Last Updated: 2020-10-22 14:47:34 UTC
by Jan Kopriva (Version: 1)
Phishing messages distributing BazarLoader have come to be commonplace in the past six months, but in the last couple of weeks I’ve been seeing more and more e-mails spreading this malware caught in my quarantine. Although contents of these messages differ, their appearance is usually similar – they all contain a fairly long link to Google Docs along with a text part instructing the recipient to visit the included URL. The lures can range quite widely and the uncoordinated way, in which the messages are distributed, can result in a single recipient receiving fairly amusing combinations of messages. Given the current global not-so-optimistic situation, I thought I’d try to share something a little bit “lighter” today and take a look at some of these messages, but before we get to that, let’s take a short look at the URLs distributed in the e-mails.
Should a recipient click on the Google Docs link, they would be directed to a web page containing a fake preview of a document corresponding to the lure mentioned in the e-mail. The page would also contain download links, from which a victim might seemingly download the promised document. The downloaded file would however insted be a BazarLoader binary.
It is worth mentioning that in the latest campaign I’ve seen (the case of “Halloween survey” shown above), the threat actors appeared to use a Slack to host the final payload using the following URL.
The link was no longer working when I tried it, but from what I’ve read about Bazar, use of Slack would seem to be a new way of distributing its malicious executables. But back to the phishing e-mails themselves...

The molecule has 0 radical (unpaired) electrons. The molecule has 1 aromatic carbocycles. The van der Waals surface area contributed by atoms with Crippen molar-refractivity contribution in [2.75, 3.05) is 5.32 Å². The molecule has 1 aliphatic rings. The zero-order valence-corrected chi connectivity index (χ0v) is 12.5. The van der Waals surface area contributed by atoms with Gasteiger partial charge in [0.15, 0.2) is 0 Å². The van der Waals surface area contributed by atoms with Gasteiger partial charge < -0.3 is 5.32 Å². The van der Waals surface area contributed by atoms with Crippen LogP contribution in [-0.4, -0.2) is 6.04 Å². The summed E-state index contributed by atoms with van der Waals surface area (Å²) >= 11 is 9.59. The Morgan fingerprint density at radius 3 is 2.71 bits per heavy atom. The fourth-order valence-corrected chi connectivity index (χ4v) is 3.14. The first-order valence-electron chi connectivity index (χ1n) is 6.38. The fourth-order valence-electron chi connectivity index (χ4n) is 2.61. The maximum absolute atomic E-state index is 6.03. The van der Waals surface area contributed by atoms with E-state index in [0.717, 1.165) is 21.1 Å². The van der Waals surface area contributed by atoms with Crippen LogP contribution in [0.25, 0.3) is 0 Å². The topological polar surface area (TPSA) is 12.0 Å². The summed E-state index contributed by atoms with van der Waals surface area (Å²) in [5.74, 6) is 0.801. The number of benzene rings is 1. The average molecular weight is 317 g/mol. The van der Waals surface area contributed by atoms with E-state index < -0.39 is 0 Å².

As we’ve mentioned, the messages are visually very similar, but the lures differ significantly. And since distribution of these e-mails seems to be completely uncoordinated, reading through those, which one might receive in single a week or two, might make one wonder whether the threat actors aren’t subtly trying to make us embrace the old U.S. Army motto of “Be All You Can Be”.
The reason at least I get this feeling is, that going only by the messages addressed to me personally in the last few weeks:
- I have been probably the most complained-about employee in the company (and I have received several substantial pay cuts because of that)
- I was fired (probably due to me ignoring all the customer complaint reviews)
- I have been complained about a number of additional times (I guess they changed their minds on the "termination issue"?)
- I was awarded a bonus for being such a good employee (our financial department probably didn’t hear about me not getting on too well with customers…)
- I was asked to read a company report (hopefully not one mentioning me by name and heavily discussing how to avoid customer complaints)
- I was asked to participate in a company survey on improving working conditions (I guess they decided bad working conditions were the main reason for me not being too good with customers...)
- And finally, this Tuesday I was asked to tell the company how we should celebrate Halloween this year (maybe they have taken my thoughts on how to improve the working conditions to heart?)
Reading through all of these e-mails (and many more), one can’t help but wonder whether sending out similarly looking messages to the same addresses over and over again is really effective for the attackers... Unless their aim is to make the more impressionable recipients feel a bit unsure about the dependability of their memory when it comes to their interactions with customers.
Although I don’t mean to make light of phishing, as it is an undeniable threat, it is good to sometimes take a look at it’s more amusing side. My experience is that this is especially true when it comes to security awareness courses as humor tends to make any examples "stick" a bit more. And since October is a Cybersecurity Awareness Month[1,2], if you haven’t yet shared any tips about how to stay a bit safer online with your less technically-oriented colleagues, maybe showing them the contradictory tone of some of the phishing lures above might not be a bad start...